It would appear, therefore that the use of the Crescent and Star in Portsmouth may date from the first town charter given by King Richard I in 1194, and is connected with his travels on crusades.
There is much more information about the Star and Crescent links with Portsmouth on the Star and Crescent, Portsmouth website.
Does the badge of Hungerford also link with Richard I?
The topic was investigated in 2000 by Carol Cartwright, who was one of the editorial team putting together the local history book "Hungerford – A History". She approached the College of Arms. Timothy Duke, the Chester Herald at the time, searched the registers of the College, and found no evidence that the Hungerford badge was ever registered, or established as a right to Arms.
He did volunteer that the device used by Hungerford is recorded as the coat of Arms of the Minshull family, and the Crest of the Bright family. He was of the opinion that if Hungerford were now to apply for formal registration, there might be objections from others using the device. See Letter from Chester Herald to Carol Cartwright, 21 Mar 2000.
Timothy Duke advised that the correct modern heraldic description is "A crescent between the horns an estoile". He explained that according to "Heraldic Badges" (by A.C. Fox-Davies, 1907), a similar Badge was attributed to Richard I (see the notes on Portsmouth above), King John and Henry III, but the original sources of these is not known.
There are two interesting connections between these kings and Hungerford.
It is known that Richard I raised funds for his crusade by granting Charters to towns and it is known that he came through Hungerford with its owner, Earl Robert de Beaumont III. Portsmouth was granted its Charter in 1194 by Richard I and has the Crescent and Star as its seal. Unfortunately for Hungerford there is no surviving Charter or even any evidence that one existed. However, it is thought that if there had been an early charter, it may have been stolen when the town coffer was broken into in 1461.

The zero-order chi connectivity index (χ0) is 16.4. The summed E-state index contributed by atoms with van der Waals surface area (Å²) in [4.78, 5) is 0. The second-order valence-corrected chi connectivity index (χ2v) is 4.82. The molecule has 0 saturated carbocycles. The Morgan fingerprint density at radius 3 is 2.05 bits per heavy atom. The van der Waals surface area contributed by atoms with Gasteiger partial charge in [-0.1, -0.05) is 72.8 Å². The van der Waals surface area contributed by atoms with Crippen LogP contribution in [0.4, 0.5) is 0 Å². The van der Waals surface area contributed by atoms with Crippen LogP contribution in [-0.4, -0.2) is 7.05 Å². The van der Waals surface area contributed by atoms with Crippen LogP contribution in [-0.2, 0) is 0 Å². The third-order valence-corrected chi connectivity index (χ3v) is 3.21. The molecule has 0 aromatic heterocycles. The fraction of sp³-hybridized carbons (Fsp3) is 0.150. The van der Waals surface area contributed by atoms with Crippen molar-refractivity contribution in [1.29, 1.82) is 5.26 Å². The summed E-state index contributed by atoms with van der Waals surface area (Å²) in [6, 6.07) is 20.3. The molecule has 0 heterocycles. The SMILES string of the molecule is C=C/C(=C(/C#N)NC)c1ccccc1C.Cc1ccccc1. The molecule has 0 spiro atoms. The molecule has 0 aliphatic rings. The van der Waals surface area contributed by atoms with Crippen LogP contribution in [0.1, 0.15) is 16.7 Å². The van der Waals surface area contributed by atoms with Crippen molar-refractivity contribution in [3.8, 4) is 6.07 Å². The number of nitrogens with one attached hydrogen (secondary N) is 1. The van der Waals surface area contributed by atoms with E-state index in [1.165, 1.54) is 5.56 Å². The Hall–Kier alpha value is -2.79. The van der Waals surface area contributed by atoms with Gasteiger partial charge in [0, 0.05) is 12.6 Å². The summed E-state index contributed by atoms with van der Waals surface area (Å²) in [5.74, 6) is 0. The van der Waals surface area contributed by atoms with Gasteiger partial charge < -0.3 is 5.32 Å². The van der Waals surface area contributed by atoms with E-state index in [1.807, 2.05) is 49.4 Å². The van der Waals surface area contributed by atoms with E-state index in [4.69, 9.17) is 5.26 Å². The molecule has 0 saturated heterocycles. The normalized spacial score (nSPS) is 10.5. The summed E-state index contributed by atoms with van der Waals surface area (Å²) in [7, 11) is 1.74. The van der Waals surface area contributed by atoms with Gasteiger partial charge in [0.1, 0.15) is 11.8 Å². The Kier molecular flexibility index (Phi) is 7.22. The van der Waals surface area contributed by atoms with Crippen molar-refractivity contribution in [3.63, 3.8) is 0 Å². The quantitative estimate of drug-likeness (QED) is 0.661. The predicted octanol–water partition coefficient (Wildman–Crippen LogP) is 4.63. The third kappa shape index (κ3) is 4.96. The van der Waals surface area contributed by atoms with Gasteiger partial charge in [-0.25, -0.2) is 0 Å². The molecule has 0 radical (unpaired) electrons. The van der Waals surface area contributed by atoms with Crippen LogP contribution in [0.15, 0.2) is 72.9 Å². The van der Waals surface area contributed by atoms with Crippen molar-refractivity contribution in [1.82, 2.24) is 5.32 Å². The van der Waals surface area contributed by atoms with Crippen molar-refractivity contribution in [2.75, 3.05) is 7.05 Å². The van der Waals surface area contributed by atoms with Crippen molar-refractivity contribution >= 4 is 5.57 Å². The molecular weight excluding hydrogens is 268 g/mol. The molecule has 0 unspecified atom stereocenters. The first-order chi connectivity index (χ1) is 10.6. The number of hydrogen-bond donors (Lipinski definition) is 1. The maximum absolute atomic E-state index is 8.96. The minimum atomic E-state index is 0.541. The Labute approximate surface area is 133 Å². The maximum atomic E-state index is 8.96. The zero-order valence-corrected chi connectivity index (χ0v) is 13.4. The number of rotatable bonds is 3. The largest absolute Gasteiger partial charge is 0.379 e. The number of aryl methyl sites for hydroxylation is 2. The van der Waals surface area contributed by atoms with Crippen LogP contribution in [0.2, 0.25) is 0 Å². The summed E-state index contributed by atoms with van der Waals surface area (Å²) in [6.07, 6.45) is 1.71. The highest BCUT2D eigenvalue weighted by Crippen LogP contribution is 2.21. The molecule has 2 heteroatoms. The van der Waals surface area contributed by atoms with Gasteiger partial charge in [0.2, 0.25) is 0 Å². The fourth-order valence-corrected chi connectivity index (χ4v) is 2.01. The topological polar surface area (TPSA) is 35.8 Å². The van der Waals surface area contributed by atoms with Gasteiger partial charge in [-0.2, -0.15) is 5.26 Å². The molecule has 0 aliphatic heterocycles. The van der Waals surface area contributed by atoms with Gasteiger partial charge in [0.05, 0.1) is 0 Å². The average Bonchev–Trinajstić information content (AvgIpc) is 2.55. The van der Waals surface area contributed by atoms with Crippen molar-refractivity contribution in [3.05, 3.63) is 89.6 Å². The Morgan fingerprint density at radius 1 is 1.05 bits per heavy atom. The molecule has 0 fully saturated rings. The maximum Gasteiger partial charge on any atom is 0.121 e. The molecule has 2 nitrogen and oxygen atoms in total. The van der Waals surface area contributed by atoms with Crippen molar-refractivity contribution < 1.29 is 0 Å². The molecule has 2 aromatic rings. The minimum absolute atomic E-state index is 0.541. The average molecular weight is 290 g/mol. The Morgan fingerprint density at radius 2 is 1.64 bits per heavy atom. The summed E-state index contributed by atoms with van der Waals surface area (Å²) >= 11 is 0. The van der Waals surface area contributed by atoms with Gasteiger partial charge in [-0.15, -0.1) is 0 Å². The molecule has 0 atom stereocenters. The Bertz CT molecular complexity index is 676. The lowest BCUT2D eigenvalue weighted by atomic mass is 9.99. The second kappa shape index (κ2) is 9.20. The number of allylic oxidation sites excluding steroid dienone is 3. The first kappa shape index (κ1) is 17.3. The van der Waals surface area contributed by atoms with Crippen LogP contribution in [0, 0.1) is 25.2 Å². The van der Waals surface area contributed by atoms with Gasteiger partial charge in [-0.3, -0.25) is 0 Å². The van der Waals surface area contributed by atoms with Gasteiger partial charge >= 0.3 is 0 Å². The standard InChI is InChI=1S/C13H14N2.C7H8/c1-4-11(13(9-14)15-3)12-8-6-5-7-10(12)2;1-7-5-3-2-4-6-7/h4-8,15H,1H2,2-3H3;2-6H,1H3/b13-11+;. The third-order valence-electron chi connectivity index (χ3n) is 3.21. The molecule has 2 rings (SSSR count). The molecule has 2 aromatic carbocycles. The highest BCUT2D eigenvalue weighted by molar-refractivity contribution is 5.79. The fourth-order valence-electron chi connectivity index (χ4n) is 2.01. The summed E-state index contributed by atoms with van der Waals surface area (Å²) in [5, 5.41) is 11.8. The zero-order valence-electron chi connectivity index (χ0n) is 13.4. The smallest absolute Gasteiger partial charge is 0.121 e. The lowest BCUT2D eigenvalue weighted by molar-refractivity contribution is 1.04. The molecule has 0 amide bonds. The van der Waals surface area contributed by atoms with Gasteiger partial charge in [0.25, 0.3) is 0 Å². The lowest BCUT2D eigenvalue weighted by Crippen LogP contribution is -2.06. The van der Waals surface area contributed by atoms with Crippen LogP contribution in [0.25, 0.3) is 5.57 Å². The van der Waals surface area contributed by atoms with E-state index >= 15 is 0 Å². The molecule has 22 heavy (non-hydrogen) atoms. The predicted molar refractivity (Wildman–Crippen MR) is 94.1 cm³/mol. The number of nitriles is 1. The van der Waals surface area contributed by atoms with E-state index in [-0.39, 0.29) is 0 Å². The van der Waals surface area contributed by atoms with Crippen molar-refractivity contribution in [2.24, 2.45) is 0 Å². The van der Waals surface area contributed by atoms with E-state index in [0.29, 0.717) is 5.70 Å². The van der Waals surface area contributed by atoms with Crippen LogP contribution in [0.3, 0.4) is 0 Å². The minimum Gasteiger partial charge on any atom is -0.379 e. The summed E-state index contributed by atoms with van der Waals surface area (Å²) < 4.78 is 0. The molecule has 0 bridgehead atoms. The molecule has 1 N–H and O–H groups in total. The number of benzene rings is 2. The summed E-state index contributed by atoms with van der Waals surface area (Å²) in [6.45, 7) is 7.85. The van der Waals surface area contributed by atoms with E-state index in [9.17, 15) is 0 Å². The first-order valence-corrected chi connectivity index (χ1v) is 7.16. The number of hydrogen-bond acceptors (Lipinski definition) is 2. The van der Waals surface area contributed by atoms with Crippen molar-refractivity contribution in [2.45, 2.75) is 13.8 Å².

The period of the reign of Henry III (1216-1272) was key to Hungerford's development. It was probably at this time that the new "model" town (with burgage plots off a planned regular north-south main street) was laid out, and that town became a "borough" – first referred to in 1241. In 1232 Henry III granted letters of protection to the Hospital of St. John the Baptist in Hungerford, and also to the leprous sisters of St. Lawrence. These may have been at the persuasion of his brother-in-law Simon de Montfort, whose Earl of Leicester estates, including Hungerford, had just been restored to him. There is no surviving charter for Hungerford, but much circumstantial evidence points to Henry III being key to the development of the town. The "crescent between the horns an estoile" badge may date from this time, a century before John of Gaunt.
Mark Alliston contacted the Virtual Museum (May 2019) with information on his own research on the Liston and Alston family: The arms of the Scottish Liston family from the McCall book of the 1800’s are the Crescent and Star. In Essex The arms of the Alston family are stars 4,3,2,1 with a crescent and star on top. In Essex the Liston surname later becomes Alliston and in some cases Alston. In summary the founder of the Liston family is Godfrey The Chamberlain, his son Ranulph Fitz Godfrey The Chamberlain is with Richard when Richard took Cyprus. The Emperor is put in Ranulphs care and when Ranulph dies at the siege of acre that passes to the Knights of St John. Also with them was Baldwin De Buthune who accompanies Richard back when they get kidnapped.In 1212 Baldwin is recorded as a tenant at Liston also that year Johannes De Liston is returned for the Grand Sergeancy of making wafers for the Kings coronation. The Listons can then be followed through to 1385 when Thomas Liston son of William De Liston sells Liston manor to Sir Richard Lions a victim of the peasants revolt. I know that the Liston family were close to many of the plantagenet Kings, it would be good if we could find names linking them to Hungerford I have images of a letter of protection for William Alliston from about this period. The Listons disappear for a few years before appearing back in Essex in the early 1400’s. The peasants revolt may not have helped. He adds: "The information about Richard I taking the crescent and star from Cyprus has been disproven based on the fact that there is an 1189 Seal with the crescent and moon."
Mark Alliston added (Aug 2019): "I have found a link between Robert De Hungerford and Robert De Ayliston - https://discovery.nationalarchives.gov.uk/details/r/C9333714 . It is possible that they were related by marriage. If a De Hungerford daughter married a De Allyston son and they lived in the Hungerford area then the star and crescent may have come to Hungerford. Just a thought."
Mark Alliston added (Oct 2019): "Robert De Ayleston was Arch Deacon of Wiltshire 1326 to 1331 when he became Arch Deacon of Berkshire. Edward III put him forward as Pope of St Andrews but the Pope refused him the position. The Star and Crescent was used on some seals of the Bishop of St Andrews." (See Google Books entry on Robert de Ayleston).